2. Eric's Mommy Says:

    You are so right!
    I think it is much easier with boys because their clothes are pretty normal, Eric’s are all long sleeve t-shirts and jeans, which is what I wear most of the time too.
    I can see how girl clothes are much different. I have a friend with a little girl and she was angry because she went to get her jeans and all they had were flared hip huggers with sparkles or flowers all over them, for a baby!! She was under a year at the time!

  3. Jessica Says:

    You will be so excited to hear that I have a friend with a four year old daughter that wants to wear nothing but black. Her parents completely support it but are perplexed by a sudden change from pink being number one to her now favorite: black.

  4. kate Says:

    Cool! Ruby actually looks really good in black (since her eyes are so dark).

  5. imaginary dana Says:

    Great article, Kate. As someone who hearts wearing pink and red who is about to have a baby daughter, this issue is particularly amusing, as I find myself thinking… no, not THIS kind of pink stuff, phooey! But THIS pink stuff? Awesome!

    And definitely lots of stuff like THIS.

    But certainly not pink — or anything else — every day. How stifling. At least till she can start choosing on her own. Then all bets are off.

  6. megan Says:

    a friend gave us baby gap jeans – while they are in no other way particularly irritating, they are actually labeled “skinny”. size 12 – 18 months. skinny jeans. natch, they do not even approach fitting our luscious lovely.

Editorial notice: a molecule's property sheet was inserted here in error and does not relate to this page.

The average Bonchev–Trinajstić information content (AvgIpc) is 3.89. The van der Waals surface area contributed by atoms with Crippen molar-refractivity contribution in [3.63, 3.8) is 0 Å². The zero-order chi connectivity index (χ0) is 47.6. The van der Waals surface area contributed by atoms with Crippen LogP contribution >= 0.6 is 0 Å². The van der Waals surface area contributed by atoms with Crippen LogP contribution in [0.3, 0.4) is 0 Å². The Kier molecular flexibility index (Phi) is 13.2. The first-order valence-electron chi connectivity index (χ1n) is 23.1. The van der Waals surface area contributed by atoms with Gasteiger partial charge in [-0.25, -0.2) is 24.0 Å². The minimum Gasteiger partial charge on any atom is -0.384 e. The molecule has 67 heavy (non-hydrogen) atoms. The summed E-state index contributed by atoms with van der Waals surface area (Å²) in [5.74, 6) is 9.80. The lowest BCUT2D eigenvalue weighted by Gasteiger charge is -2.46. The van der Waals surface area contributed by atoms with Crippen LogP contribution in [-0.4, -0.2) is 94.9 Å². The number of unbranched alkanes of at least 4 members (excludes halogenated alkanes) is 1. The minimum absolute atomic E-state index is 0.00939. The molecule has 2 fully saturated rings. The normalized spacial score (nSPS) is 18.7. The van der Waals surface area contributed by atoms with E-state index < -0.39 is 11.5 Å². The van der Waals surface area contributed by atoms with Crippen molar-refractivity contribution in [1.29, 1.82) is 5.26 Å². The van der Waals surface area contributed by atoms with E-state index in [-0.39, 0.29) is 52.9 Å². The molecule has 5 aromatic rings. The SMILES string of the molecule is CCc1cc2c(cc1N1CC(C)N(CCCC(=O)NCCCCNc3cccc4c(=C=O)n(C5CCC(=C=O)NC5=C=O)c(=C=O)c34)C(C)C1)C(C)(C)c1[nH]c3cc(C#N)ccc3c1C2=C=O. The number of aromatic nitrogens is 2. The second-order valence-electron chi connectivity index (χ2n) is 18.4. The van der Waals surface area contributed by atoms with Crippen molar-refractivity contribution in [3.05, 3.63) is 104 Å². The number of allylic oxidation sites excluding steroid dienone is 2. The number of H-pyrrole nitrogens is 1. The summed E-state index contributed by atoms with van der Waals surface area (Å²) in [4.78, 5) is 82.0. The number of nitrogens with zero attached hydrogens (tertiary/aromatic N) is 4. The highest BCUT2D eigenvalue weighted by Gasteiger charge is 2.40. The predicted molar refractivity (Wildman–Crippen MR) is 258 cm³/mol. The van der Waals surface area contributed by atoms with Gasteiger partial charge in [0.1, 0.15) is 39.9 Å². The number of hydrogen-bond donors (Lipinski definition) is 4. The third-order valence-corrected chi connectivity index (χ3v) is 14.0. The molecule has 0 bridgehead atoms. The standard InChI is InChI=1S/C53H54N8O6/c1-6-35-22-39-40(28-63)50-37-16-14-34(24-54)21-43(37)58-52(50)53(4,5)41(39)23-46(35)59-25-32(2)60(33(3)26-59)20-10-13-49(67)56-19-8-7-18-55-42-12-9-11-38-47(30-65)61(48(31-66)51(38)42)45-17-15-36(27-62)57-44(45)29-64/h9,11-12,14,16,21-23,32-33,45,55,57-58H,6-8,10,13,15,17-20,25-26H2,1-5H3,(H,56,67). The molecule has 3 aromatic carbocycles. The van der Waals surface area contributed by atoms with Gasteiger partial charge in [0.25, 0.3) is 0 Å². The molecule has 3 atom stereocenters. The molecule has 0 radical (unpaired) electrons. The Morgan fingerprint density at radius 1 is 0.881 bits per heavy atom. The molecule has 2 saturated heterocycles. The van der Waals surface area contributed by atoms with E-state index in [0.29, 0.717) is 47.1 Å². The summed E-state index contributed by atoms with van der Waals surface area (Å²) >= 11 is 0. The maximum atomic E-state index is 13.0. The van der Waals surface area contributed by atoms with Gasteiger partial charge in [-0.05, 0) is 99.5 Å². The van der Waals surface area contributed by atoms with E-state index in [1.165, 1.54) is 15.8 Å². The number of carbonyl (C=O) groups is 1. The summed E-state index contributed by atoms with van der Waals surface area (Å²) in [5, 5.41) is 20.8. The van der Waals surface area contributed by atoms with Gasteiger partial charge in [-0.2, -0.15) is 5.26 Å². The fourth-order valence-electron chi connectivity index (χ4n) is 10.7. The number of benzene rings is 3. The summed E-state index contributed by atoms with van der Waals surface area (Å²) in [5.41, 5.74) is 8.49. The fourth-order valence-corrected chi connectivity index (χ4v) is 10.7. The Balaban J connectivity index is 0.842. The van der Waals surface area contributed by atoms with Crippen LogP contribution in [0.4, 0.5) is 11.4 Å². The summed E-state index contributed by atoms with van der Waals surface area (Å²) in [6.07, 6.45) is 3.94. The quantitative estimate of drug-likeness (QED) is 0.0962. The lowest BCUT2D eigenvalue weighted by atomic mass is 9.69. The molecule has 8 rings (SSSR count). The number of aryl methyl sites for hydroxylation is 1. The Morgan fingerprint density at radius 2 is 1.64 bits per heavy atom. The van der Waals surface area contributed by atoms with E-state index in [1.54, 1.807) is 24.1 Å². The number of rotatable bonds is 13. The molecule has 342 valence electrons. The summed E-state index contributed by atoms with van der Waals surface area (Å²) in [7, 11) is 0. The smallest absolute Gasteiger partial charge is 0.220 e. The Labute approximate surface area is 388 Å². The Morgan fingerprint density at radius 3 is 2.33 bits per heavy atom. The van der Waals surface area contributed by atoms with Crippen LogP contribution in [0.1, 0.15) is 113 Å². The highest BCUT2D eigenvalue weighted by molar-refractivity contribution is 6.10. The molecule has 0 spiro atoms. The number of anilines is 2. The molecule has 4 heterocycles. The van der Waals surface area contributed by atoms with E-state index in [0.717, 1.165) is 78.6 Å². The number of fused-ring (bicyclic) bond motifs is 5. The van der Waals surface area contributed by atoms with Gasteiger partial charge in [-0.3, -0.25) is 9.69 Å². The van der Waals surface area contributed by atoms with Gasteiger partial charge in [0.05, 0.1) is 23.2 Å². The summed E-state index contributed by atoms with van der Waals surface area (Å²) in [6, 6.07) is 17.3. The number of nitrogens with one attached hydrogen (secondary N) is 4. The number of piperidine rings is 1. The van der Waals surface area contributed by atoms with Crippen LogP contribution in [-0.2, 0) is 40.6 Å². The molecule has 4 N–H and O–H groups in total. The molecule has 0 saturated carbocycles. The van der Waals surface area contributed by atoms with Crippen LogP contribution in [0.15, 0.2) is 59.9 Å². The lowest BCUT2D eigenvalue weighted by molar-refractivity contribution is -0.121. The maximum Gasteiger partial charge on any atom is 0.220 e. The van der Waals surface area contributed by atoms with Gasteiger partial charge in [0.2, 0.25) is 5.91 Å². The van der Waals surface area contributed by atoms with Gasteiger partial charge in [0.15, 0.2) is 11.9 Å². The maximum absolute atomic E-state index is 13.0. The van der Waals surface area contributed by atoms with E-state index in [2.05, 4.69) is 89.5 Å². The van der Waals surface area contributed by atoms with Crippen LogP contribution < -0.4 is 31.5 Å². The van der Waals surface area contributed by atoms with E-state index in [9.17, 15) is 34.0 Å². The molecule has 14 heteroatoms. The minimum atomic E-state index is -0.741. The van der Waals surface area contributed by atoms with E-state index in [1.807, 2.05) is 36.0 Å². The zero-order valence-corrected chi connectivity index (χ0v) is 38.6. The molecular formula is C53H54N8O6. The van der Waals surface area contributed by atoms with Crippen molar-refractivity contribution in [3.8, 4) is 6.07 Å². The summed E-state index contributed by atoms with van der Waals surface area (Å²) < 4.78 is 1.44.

and as for pink… (“but she looks lovely in pink!” my mom says) – I have made many of her clothes from our cast-off favorites. and everyone compliments us on our cute little boy; I guess my hand-me-downs are kind of butch. I usually say something about preferring gender ambiguous clothing and they scuttle away, fearful for my child’s future.

  7. kate Says:

    Everyone seems so terrified that people will mis-identify the gender of their child. And when people called Ruby a boy, they were VERY apologetic when I told them otherwise. I don’t understand the big deal here…

  8. LauraMac Says:

    Random meanderings on the topic of pink and blue: My monkey, at 2, now has enough hair that she needs a clip to keep the hair out of her eyes. At the Gym today she was tumbling with the best of them in her long-sleeved truck t-shirt and a clip in her hair. The funniest conversation happened between the instructor and another little kid. The instructor was saying “did you see Ryan do that great roll? He’s working his muscles” and the kid says “uh…there are clips in her hair. I think she’s a girl.” followed by the instructor saying “but he’s wearing blue and he has a boy’s name.” The little kid walked off saying “no no, it’s a SHE. She’s a girl! She’s NOT A BOY” Ryan was sitting right there and no-one thought to ask her. I wonder what she would have said. I think she would have said “I RYAN!” Which is fine by me. I love that my baby is a little girl. But I *really* love that she’s Ryan.